Letter from Benjamin Lincoln to John Jay [Extract]
Lincoln, Benjamin, 1733-1810
Volume 14, Pages 340-341
GEN. BENJ. LINCOLN TO PRESIDENT JOHN JAY.
[Letters of Generals, No. 157, p. 271.]
Charlestown, September 1, 1779.
I have the honour to inform your Excellency of the different occurrences in this department since my last of ye 22d of July.
Until lately the greater part of the enemy's force has been in Summer Quarters on Port Royal Island. From the reports of deserters, and other accounts which corroborate them, they have drawn many of the troops from that post to Georgia, leaving the second battl'n of ye 71st, 3 light companies, and 100 Hessians—in all about 500—for the defense of the Island, round which are stationed the Gallies and the armed ship, Vigilant. To strengthen themselves they are drawing their troops into Beaufort, and are throwing up works at the important passes leading to it.
Our little army, composed of the Continental Battalions of this State, about 90 No. Carolina regulars, Count Pulaski's Infantry,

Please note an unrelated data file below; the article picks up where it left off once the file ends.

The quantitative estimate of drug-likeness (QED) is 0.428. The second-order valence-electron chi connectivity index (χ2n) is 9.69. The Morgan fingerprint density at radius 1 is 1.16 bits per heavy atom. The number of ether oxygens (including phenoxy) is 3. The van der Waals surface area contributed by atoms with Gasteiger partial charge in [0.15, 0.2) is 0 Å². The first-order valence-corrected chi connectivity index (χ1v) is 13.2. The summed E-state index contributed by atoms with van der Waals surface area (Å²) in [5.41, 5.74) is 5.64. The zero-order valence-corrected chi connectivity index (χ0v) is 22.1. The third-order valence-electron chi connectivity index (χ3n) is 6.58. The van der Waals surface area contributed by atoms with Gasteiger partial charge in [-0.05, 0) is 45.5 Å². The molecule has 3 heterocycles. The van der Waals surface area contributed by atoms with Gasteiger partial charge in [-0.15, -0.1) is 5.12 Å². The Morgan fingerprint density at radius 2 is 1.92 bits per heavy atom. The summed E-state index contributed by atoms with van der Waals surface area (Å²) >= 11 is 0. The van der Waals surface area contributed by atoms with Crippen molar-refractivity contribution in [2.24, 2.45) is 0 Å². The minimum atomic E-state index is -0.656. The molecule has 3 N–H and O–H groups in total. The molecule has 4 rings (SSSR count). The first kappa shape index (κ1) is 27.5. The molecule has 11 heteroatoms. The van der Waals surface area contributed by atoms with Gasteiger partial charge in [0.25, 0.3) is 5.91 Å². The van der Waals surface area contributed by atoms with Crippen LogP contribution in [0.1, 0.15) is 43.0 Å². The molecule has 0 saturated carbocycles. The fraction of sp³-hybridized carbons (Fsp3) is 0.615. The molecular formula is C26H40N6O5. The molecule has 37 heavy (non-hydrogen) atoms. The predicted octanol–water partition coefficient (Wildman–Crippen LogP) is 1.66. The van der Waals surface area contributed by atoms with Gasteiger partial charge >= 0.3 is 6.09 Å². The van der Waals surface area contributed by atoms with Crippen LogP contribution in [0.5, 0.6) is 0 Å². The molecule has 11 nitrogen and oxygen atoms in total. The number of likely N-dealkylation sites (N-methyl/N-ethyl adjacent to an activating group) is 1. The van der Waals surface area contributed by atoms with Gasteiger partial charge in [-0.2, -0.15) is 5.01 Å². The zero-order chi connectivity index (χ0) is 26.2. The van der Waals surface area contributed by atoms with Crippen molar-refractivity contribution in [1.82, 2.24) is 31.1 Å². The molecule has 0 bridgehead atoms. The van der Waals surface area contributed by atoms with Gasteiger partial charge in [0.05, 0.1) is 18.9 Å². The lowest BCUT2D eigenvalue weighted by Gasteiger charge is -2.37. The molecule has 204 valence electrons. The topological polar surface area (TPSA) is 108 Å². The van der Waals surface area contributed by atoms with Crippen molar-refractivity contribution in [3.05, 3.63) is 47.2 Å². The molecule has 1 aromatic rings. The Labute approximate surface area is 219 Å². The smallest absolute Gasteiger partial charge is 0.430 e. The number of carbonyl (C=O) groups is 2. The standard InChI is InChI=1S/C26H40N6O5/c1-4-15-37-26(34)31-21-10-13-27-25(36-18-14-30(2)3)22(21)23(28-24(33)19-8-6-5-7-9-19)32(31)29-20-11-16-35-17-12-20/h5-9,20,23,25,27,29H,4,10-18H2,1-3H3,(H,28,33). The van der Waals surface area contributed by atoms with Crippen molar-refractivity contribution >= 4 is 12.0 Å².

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(his Dragoons being in the country at or near Augusta,) amount to 800 or 900 men, 200 of them stationed at Fort Moultrie, 100 in this town, and 600 in camp at Sheldon. ∗ ∗ ∗ ∗ Governor Caswell, by his letter of the 8th ultimo, informs Governor Rutledge that not more than 300 Continentals may be expected from North Carolina; the Militia has been draughted so as to add from them the number deficient of 2,000. They are not yet embodied. This will necessarily take up much time, and it will be late before they arrive—an unfortunate circumstance, indeed, as much depends on our taking the field before the enemy receive their expected reinforcements.
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I have the honor to be,
With Sentiments of regard & esteem,
Your Excellency's Most Obed't h'ble Servant,
His Excellency, John Jay, Esquire.